clare that the Pontiff is dying. He is not expected to live until midnight.
Throughout the city hope has been abandoned, and preparations are go
ing on everywhere in a fashion to confirm the general belief that His Holiness
will not survive the night.
At 6 o'clock this evening all members of the Pontiff's family were re
quested to remain in close call and to hold themselves in readiness for the
final summons to the bedside.
They were told by Dr. Amici that the Pope could not possibly survive the
BIDS FAREWELL TO SERVANTS
Bl'LLETIX ROME. April 16.
Dr. Andrea Amici, hastily
summoned from luncheon this
afternoon, found Pope Pius suf
fering from highly increased fe
ver. His condition is regarded as
ROME, April 16. Pope Pius X,
convinced, despite his cheerful opti
mism, that his death is inevitable, in
sisted this afternoon on saying good
by to nil his personal attendants,
most of whom served him when, as
archbishop, patriarch, and later car
dinal, he lived in Venice, and whom
he brought to the Vatican when he
was elevated to the pontificate
Reading that his end could not be
far off, the papal physicians consent
ed, but limited the number of serv
ants to be admitted, singly, to the
POPE PIUS X, Bestowing a Blessing a Photograph Takes
(By United Press.)
sick chamber, and the length of each
Solemnl, cooks, grooms, gurdeners.
and other attaches of the Vatican en
tered the Pope's room, falling on their
knees at the foot of ills bed
The Pope spoke to nil of them In the
Venetian tongue, first thanking them
for their long service and then giving
them the apostolic blessing Every
servitor cried as It his heart viould
break, and before the audience had
gone far, the Holy Father was crying,
Although greatlj weakened by his re
lapse of last night. Pope Plus X slept
well for several hours. After the first
iTiorough examination today. Pi of.
Marchlafava and Dr. Amici issued the
"The Pope slept tranquilly for sev
eral hours, and his temperature this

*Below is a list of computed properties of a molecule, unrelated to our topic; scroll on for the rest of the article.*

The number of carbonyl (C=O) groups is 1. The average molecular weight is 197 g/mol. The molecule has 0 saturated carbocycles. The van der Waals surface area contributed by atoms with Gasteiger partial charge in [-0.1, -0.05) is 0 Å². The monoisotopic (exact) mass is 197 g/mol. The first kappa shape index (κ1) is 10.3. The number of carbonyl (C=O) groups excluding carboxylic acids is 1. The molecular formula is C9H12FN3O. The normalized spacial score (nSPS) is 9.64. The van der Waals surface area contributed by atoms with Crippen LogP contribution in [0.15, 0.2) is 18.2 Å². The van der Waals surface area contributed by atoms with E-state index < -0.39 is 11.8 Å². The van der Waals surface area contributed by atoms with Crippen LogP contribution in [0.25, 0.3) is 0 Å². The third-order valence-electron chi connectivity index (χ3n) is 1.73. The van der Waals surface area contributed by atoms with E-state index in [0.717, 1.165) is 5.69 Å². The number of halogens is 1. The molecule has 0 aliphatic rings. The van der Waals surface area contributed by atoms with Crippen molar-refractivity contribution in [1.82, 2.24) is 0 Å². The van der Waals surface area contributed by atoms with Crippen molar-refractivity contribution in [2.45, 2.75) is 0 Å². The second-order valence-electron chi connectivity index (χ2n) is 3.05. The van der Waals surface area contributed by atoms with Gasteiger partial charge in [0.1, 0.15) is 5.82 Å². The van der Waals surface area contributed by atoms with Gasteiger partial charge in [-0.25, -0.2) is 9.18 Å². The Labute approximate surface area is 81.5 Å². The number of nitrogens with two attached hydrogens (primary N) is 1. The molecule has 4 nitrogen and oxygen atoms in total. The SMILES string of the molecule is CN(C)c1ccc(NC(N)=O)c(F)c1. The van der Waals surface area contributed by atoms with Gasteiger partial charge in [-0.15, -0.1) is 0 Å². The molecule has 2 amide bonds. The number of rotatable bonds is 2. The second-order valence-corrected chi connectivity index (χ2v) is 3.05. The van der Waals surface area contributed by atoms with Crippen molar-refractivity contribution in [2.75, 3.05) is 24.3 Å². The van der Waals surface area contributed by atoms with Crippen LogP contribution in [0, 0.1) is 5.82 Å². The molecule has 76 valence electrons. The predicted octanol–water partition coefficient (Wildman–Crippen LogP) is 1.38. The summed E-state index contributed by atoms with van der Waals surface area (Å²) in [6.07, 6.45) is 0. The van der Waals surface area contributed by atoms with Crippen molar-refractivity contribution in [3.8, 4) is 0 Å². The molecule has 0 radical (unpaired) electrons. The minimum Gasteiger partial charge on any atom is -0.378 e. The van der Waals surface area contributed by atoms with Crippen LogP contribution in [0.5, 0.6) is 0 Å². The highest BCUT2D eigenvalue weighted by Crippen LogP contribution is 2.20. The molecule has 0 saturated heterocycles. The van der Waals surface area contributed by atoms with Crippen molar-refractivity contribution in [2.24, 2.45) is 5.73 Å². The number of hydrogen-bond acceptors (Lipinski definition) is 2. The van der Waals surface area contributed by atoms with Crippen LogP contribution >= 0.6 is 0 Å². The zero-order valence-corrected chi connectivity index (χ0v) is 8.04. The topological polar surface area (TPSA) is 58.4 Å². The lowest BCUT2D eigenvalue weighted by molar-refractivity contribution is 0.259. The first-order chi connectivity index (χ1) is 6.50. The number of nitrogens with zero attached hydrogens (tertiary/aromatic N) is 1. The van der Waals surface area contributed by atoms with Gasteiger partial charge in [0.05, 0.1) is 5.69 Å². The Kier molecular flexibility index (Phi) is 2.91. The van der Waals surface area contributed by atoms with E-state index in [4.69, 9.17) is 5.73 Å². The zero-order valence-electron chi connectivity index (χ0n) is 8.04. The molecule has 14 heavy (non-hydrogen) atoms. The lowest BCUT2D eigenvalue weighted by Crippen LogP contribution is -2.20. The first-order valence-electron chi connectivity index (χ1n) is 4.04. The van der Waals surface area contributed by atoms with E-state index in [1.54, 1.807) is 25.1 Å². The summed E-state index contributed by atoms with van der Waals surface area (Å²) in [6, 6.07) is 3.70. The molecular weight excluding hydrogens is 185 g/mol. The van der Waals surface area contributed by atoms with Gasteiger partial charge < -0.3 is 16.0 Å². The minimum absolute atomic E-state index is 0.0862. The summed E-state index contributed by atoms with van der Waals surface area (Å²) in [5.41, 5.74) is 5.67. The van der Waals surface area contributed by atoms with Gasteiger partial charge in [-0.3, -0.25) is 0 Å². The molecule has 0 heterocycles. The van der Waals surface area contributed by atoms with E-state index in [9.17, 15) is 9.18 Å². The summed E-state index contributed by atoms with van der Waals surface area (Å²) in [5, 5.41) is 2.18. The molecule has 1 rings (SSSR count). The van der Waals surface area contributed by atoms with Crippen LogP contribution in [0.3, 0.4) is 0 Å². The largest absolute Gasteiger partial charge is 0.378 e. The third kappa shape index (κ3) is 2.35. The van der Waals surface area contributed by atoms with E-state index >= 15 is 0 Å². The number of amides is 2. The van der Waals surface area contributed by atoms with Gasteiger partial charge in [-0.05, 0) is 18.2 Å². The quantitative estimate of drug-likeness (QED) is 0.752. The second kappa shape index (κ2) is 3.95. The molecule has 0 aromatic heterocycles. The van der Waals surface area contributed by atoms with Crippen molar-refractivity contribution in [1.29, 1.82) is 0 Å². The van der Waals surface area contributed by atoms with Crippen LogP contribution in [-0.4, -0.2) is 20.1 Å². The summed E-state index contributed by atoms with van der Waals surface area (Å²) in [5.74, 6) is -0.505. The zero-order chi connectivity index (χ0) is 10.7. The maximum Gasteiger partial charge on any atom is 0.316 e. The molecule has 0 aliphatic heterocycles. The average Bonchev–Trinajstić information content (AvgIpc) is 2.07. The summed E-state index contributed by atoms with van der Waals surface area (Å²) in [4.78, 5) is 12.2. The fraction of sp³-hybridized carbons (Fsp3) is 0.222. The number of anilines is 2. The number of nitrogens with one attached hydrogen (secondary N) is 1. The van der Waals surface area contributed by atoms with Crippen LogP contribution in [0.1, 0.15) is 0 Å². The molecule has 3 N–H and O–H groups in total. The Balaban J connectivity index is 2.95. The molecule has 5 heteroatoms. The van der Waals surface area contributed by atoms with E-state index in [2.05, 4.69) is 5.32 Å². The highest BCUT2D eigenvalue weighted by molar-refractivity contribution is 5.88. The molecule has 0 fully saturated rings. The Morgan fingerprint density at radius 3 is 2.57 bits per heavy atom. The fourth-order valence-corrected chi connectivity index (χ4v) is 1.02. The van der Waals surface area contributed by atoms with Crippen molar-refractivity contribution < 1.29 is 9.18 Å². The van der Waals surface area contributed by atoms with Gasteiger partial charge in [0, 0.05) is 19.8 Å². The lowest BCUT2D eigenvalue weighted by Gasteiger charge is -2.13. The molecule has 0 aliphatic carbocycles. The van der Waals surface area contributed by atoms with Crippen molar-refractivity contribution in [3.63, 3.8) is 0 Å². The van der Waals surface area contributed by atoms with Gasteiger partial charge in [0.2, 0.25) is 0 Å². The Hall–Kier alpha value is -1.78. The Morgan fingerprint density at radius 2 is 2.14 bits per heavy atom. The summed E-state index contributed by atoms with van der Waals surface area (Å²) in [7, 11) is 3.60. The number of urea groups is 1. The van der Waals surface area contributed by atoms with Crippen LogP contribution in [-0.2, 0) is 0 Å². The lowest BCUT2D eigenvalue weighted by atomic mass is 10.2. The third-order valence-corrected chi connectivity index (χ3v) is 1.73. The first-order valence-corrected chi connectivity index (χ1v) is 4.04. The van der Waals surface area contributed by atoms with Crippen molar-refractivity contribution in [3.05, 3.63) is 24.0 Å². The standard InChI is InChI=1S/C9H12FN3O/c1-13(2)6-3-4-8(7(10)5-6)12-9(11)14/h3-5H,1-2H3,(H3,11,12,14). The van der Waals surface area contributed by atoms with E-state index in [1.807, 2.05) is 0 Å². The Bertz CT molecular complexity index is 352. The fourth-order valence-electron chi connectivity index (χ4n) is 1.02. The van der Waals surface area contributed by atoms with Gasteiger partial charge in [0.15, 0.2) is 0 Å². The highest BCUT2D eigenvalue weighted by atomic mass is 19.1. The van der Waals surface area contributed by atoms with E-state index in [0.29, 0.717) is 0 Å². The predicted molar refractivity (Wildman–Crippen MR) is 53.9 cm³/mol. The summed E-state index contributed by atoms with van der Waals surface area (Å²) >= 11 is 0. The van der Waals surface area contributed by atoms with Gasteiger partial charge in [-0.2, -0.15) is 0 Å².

mornrng is 101.8. Ills heart condition is
Throughout the night an anxious
crowd kept careful watch on the Vati
can, for notwithstanding the assurances
of Prof. Ettore Marrhiafava there was
doubt that tho "satisfactory general
About a Month Ago.
condition" on the Pontiff Is borne out
by the facts
In the early night the Pope's con
dition first became really alarming. His
temperature ros to almost 10a and re
mained there for hours. Ills pulse was
very weak and he breathed with great
est difficult. The bronchitis condi
tion returned, noticeably more acute
than before, and His Holiness was un
able to cough satisfactorily. Sounds .1
the bronchial tubes indicated the spread
of the Infection to his lungs and the
physicians contemplated giving him an
emetic In order to clear the windpipe.
The bronchial features presented new
and grave symptons. The par; of the
left chest, already affected, grew per
efitlblv. with a large area of possible
congestion an indication of pneumonia.
The bacteriological examination of the
Pontiff's sputum confirmed the feais
of the physicians that the bronchia!
trouble Is Infectious.
Tne srreatest activity prevailed at
the Vatican all night. Dr. Amici
and Caglati remained at the he-tside
all the tlmo and Dr. Marchlafava was
there much of the time. Vnn lie
left In the early hours after midnight,
he vvai besieged by correspondents,
whom ho assured that the Tope'd con
dition was not alarming.
Third Degree "Ghosts" Forced
Murder . Confession, Says '
ARE CHARGED WITH TORTURE
Authorities Accused of Unbear
able Treatment to Gain
False. Story of Crjme.
Charging- that a "ghost" was used
to scare a confession from Norman
Bruce McCIeary, charged with mur
dering Mrs. Nannie Henry In Hagers
town, August 15, 1912, Attorney
Charles Waggaman, . McCleary's
counsel, today followed up his story
by accusing Washington police help
ed in a "third degree" process.
In the crowded, court room at
Rockville, whence the case was re
moved on a change of venue process.
Attorney Waggaman startled- his